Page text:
University of California, Santa Barbara
The University of California, Santa Barbara (UC Santa Barbara or UCSB) is a public land-grant research university in Isla Vista, California. It is part of the University of California system. Tracing its roots back to 1891 as an independent teachers' college, UCSB joined the University of California system in 1944, and is the third-oldest undergraduate campus in the system, after UC Berkeley and UCLA.
|Motto||Fiat lux (Latin)|
Motto in English
|Let there be light|
|Type||Public land-grant research university|
|Established||1891)(1944 as a UC campus|
|University of California|
|Endowment||$403.8 million (2019)|
|Chancellor||Henry T. Yang|
|2,749 (Fall 2018)|
|Students||26,314 (Fall 2019)|
|Undergraduates||23,349 (Fall 2019)|
|Postgraduates||2,965 (Fall 2019)|
1,127 acres (456 ha)
|Colors||Blue and Gold|
|NCAA Division I – Big West|
UC Santa Barbara is organized into three undergraduate colleges (College of Letters and Science, College of Engineering, College of Creative Studies) and two graduate schools (Gevirtz Graduate School of Education and Bren School of Environmental Science & Management), offering more than 200 degrees and programs. The university has 10 national research centers, including the Kavli Institute for Theoretical Physics and the Center for Control, Dynamical-Systems and Computation. UCSB has various organized research units (ORUs) researching evolutionary psychology, neuroscience, marine science, and more. According to the National Science Foundation, UC Santa Barbara spent $235 million on research and development in fiscal year 2018, ranking it 100th in the nation. UCSB was the No. 3 host on the ARPAnet and was elected to the Association of American Universities in 1995.
Current UCSB faculty includes six Nobel Prize laureates, one Fields Medalist, 39 members of the National Academy of Sciences, 27 members of the National Academy of Engineering, and 34 members of the American Academy of Arts and Sciences. UCSB is classified among "R1: Doctoral Universities – Very high research activity" and is regarded as a Public Ivy. The faculty also includes two Academy and Emmy Award winners, and recipients of a Millennium Technology Prize, an IEEE Medal of Honor, a National Medal of Technology and Innovation and a Breakthrough Prize in Fundamental Physics.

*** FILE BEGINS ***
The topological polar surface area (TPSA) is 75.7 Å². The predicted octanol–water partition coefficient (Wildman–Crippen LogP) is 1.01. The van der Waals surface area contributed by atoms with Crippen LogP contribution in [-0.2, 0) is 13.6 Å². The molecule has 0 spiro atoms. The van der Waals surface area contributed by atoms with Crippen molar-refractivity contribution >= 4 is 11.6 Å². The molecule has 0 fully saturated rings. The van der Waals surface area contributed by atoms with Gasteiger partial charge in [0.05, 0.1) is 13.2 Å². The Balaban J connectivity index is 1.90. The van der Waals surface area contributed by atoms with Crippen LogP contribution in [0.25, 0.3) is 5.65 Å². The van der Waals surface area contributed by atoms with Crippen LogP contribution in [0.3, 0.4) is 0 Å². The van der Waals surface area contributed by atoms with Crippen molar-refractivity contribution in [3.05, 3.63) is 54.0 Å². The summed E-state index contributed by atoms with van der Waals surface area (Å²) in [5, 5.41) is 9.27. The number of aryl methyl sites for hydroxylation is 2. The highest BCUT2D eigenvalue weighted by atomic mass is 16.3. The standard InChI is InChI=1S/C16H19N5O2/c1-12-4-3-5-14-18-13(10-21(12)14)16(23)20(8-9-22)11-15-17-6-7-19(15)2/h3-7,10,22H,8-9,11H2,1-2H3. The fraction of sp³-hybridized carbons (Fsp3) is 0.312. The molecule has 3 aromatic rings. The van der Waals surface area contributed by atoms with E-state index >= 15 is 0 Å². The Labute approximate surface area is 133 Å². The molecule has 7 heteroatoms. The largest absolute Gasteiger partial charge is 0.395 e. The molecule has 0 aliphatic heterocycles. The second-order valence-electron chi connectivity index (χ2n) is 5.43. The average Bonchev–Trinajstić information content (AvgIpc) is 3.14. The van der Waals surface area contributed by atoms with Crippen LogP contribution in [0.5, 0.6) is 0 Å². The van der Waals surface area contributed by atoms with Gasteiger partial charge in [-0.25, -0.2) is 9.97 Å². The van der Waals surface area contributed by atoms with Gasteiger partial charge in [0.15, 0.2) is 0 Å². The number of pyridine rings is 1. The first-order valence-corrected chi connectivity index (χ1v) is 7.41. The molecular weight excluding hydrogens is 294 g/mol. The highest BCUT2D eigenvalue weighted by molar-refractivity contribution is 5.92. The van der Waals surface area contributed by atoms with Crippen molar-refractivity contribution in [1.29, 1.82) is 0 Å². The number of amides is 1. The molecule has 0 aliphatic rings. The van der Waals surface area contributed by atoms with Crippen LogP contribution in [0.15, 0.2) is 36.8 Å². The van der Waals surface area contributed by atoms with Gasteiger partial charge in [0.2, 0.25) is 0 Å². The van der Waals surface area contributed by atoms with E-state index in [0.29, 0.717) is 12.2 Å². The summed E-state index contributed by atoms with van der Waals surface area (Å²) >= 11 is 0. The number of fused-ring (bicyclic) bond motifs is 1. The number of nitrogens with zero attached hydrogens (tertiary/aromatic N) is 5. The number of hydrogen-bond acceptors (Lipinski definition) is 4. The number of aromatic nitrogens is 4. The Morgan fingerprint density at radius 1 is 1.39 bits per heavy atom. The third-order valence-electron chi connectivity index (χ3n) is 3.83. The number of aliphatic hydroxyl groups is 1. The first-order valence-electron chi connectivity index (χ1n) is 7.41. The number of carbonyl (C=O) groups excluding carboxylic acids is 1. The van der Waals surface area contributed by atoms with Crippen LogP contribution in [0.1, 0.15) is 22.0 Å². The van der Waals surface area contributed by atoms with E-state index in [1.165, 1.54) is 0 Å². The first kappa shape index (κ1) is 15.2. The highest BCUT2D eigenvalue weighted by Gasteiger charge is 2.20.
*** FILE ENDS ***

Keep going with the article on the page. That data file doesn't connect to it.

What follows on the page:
UCSB traces its origins back to the Anna Blake School, which was founded in 1891, and offered training in home economics and industrial arts. The Anna Blake School was taken over by the state in 1909 and became the Santa Barbara State Normal School, which then became the Santa Barbara State College in 1921.
In 1944, intense lobbying by an interest group in the City of Santa Barbara led by Thomas Storke and Pearl Chase persuaded the State Legislature, Gov. Earl Warren, and the Regents of the University of California to move the State College over to the more research-oriented University of California system. The State College system sued to stop the takeover, but the governor did not support the suit. A state constitutional amendment was passed in 1946 to stop subsequent conversions of State Colleges to University of California campuses.
From 1944 to 1958, the school was known as Santa Barbara College of the University of California, before taking on its current name. When the vacated Marine Corps training station in Goleta was purchased for the rapidly growing college, Santa Barbara City College moved into the vacated State College buildings.